In NIST FIPS 186-4 (page 90), it is said that $c$ is the output of SHA-1 on a seed that was chosen randomly. Then the parameter $b$ of the EC is chosen, according to the formula: $$b^2 \times c \equiv -27 \pmod p$$ Why choose $b$ this way? Why, as an example, couldn't $b = c$?


The algorithm for generating EC curve is in appendix D.5 of NIST FIPS 186-4, and the verification algorithm is in D.6. They are taken from ANSI X9.62, which justified the rationale as the following:

In order to verify that a given elliptic curve was indeed generated at random, the defining parameters of the elliptic curve are defined to be outputs of the hash function SHA-1 (as specified in ANSI X9.30 Part 2 [4]). The input (SEED) to SHA-1 then serves as proof (under the assumption that SHA-1 cannot be inverted) that the parameters were indeed generated at random.

The curve generation algorithm requires $a,b$ to satisfy $b^2\cdot c \equiv a^3 \bmod p$, and it is not necessary that $a$ and $b$ be chosen at random. In the case of NIST Prime curves, they all use fixed $a=-3$, so $b^2\cdot c \equiv -27 \bmod p$.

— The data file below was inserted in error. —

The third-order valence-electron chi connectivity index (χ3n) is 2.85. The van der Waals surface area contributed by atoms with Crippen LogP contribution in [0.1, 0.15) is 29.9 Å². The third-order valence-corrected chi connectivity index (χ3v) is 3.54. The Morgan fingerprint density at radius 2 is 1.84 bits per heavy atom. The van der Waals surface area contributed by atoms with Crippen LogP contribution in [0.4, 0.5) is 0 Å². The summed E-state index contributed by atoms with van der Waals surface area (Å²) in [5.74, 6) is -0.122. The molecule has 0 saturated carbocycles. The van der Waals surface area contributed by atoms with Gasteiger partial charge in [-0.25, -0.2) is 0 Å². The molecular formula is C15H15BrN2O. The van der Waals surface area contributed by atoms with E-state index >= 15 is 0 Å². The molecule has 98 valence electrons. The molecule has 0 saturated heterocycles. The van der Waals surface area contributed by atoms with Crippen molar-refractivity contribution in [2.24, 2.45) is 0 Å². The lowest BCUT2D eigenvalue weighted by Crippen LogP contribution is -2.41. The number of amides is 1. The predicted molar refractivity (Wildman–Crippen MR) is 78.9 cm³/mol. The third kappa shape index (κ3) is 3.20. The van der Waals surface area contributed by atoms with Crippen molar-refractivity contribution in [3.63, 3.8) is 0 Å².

As to the question why $b$ cannot equal to $c$, note if $a$ is not fixed then it is actually valid to choose $a=b=c$. But $a=-3$ is chosen by NIST, so this is not possible because the seed does not hash to $-3$.

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  • $\begingroup$ Thank you! Can you kindly elaborate where the condition came from? Its not identical to the requirement for the discriminant #0, that is, for a certain values of random c (maybe not this one specifically), the discriminant could be zero, isn't it? $\endgroup$ – Evgeni Vaknin Jul 17 '18 at 7:17
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    $\begingroup$ No this is not the same. That requires $4a^3+27b^2\ne 0$. In fact in NIST FIPS 186-4 D.5, step 8, it checks $4c+27\ne 0 \bmod p$, to ensure the discriminant is not 0 if $(a,b)$ is chosen by the formula $b^2\cdot c \equiv a^3$. As to where this $b^2\cdot c \equiv a^3$ formula comes from, I am not sure because it is not documented anywhere. $\endgroup$ – Changyu Dong Jul 17 '18 at 13:56

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